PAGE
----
5 Mistakes to Avoid When Selling Your Resort
Recognizing and avoiding these five common mistakes will help you when you decide to sell your resort.
1. Not Planning Ahead or Waiting Too Long to Sell – Long Term Planning/Succession Planning –
Plan to sell when your resort is at the top of your game. It will make a sale easier and bring you a better price.
A resort can sell rather quickly, but depending on the demand and market conditions, it can take much longer to sell. We recommend keeping updated records, a detailed business/sales history and current sales portfolio on hand at all times.
A potential buyer needs to feel they are being assisted/primed for future success. If they see you have been planning and considering this for quite some time and that it’s not a quick “I’ve had enough” sale, this will increase buyer confidence.
2. Not Finding the Right Broker/Real Estate Agent to Sell Your Resort
Too often, Resort Owners go with the first Agent that promises them the highest asking price just to list their property and get the process going. However, if the asking price is too high, it will scare away potential buyers right away, and will just add to the selling time.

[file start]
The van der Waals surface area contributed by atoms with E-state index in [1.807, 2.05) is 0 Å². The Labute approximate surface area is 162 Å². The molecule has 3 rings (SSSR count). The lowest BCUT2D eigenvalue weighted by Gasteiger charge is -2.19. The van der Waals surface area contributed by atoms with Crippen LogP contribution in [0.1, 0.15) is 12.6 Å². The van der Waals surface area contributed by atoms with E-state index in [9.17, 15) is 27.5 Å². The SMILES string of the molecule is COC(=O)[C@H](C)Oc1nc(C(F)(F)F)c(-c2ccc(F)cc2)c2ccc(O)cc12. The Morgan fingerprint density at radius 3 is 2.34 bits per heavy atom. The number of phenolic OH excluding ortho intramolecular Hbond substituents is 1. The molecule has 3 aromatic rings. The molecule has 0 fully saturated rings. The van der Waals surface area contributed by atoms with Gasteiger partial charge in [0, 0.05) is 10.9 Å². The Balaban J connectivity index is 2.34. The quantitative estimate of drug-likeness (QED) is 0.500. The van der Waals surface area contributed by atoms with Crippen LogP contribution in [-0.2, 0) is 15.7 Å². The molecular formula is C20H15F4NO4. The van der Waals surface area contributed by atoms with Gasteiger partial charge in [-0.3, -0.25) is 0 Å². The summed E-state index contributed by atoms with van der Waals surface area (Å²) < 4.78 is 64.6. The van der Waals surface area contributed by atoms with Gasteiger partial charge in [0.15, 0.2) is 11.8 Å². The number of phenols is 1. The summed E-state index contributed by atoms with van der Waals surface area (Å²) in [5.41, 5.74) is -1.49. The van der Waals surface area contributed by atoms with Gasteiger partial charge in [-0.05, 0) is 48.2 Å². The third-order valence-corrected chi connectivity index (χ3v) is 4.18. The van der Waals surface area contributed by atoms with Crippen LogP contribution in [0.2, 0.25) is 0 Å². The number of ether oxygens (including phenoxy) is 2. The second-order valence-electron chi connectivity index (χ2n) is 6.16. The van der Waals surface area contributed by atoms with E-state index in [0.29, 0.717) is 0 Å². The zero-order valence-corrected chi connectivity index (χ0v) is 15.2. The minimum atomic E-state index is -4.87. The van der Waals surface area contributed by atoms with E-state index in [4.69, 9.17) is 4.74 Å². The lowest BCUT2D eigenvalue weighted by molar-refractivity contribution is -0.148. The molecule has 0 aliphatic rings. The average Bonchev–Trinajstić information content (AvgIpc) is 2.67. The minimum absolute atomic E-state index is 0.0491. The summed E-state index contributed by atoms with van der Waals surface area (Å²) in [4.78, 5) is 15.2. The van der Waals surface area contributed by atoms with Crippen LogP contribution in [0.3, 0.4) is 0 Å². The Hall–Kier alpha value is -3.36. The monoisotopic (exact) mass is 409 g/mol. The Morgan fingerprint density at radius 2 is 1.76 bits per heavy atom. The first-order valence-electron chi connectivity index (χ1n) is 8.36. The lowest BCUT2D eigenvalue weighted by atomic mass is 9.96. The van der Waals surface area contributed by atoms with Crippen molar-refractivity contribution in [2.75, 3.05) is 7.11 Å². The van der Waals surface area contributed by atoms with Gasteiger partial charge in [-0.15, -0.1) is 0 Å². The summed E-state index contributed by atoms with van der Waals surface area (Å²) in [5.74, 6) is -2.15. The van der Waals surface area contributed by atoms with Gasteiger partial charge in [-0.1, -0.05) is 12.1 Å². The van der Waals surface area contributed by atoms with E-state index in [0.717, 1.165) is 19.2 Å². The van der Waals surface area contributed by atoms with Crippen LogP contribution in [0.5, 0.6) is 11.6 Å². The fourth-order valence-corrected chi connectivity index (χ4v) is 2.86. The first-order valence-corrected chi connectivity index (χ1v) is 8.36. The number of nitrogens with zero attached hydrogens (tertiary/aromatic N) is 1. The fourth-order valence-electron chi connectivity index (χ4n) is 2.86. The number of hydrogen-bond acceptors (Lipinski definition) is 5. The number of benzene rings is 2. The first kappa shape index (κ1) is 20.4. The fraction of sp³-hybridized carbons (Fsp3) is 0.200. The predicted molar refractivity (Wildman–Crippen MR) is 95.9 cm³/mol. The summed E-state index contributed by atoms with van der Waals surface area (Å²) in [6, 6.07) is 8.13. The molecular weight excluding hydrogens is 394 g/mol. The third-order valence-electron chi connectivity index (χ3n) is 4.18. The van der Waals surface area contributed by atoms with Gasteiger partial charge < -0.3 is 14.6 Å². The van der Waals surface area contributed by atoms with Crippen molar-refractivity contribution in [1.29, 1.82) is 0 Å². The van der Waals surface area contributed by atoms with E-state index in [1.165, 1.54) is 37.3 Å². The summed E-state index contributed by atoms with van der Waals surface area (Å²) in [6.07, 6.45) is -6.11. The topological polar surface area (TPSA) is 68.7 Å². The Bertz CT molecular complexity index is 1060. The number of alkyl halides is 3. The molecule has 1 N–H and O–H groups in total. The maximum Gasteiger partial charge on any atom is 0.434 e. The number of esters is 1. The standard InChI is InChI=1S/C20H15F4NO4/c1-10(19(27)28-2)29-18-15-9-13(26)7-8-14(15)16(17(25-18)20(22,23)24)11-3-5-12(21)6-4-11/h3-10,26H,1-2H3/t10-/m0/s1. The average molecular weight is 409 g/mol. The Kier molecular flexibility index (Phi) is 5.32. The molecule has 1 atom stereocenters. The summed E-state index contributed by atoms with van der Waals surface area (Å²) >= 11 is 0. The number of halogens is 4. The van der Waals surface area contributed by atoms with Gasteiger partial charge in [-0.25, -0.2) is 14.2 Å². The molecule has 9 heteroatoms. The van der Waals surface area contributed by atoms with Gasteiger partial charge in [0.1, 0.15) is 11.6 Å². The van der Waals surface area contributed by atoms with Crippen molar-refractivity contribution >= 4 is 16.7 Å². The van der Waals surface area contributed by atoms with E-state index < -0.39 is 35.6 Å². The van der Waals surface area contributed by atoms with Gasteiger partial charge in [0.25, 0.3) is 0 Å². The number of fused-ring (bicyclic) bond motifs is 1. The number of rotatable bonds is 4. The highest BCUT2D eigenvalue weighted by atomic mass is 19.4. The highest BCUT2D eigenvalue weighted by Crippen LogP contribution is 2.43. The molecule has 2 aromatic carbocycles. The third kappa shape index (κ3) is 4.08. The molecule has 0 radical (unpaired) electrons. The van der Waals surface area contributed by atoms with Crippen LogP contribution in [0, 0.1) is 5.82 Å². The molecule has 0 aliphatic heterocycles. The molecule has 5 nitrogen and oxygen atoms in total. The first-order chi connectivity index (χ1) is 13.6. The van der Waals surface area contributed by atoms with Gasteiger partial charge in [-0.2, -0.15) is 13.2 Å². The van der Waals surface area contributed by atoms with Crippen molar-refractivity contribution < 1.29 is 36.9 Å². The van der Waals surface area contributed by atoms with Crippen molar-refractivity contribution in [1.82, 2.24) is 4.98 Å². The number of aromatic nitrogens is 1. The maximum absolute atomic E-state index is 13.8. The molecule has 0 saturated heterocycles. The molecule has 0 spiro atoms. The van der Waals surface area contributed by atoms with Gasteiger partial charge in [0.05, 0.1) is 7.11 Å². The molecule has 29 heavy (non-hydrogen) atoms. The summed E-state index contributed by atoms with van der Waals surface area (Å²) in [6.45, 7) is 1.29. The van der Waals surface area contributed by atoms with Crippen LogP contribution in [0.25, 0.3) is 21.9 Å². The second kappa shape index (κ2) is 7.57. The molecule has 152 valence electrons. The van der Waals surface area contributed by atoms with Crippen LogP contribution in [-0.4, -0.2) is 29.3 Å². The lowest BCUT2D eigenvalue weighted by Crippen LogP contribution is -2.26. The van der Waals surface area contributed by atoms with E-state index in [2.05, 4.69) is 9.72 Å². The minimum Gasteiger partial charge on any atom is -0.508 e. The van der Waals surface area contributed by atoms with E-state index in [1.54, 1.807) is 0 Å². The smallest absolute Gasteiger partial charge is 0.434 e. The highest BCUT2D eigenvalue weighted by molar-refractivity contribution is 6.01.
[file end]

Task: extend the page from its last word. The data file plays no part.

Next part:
Take into consideration the Resort/Business acumen and experience of the Broker/Agent.
Take time to interview several brokers/agents. A realistic outcome of what is expected will get you going in the right direction.
3. Thinking The Agent Will Do All the Work in Promoting Your Sale
A Broker/Agent should work hard to find you buyer leads, but it’s important that you continue to promote yourself as well.
Resort Ownership is a tough business – much tougher than people realize! The more effort you put into your sale, the better the final price you will be able to obtain. You need to continue operating the resort as if it is not for sale. Keep in mind that prospective buyers will be very suspect of your reason for selling. Have a strategy in place to eliminate any fears. We continually remind sellers that the plan for selling starts the day that you buy the resort.
4. Asking Too Much or Too Little for the Resort
Setting an unrealistic price tag can lead to a lack of leads, increase sales time, and makes both the seller and the agent look bad.
Consider your industry; similar businesses, the overall economy and your specific marketplace when pricing your Resort to sell. There simply is no room for “Personal” feelings when pricing and selling your resort. You have to price it to sell from the first day that it is listed. This is about getting top dollar, for a successful, operational business.
5. Selling to The Wrong Person – taking the first offer may not be the wisest choice as it may not be your best offer.
Similarly, selling your resort to someone for top dollar with little or no money down, along with an extended contract may lead you to lose it all.
Evaluate your options and work with your agent to make the best selection for both your and the new owner’s long term success. When the business sale goes as planned, it creates a tremendous opportunity for both seller and buyer. Success continues all-around!
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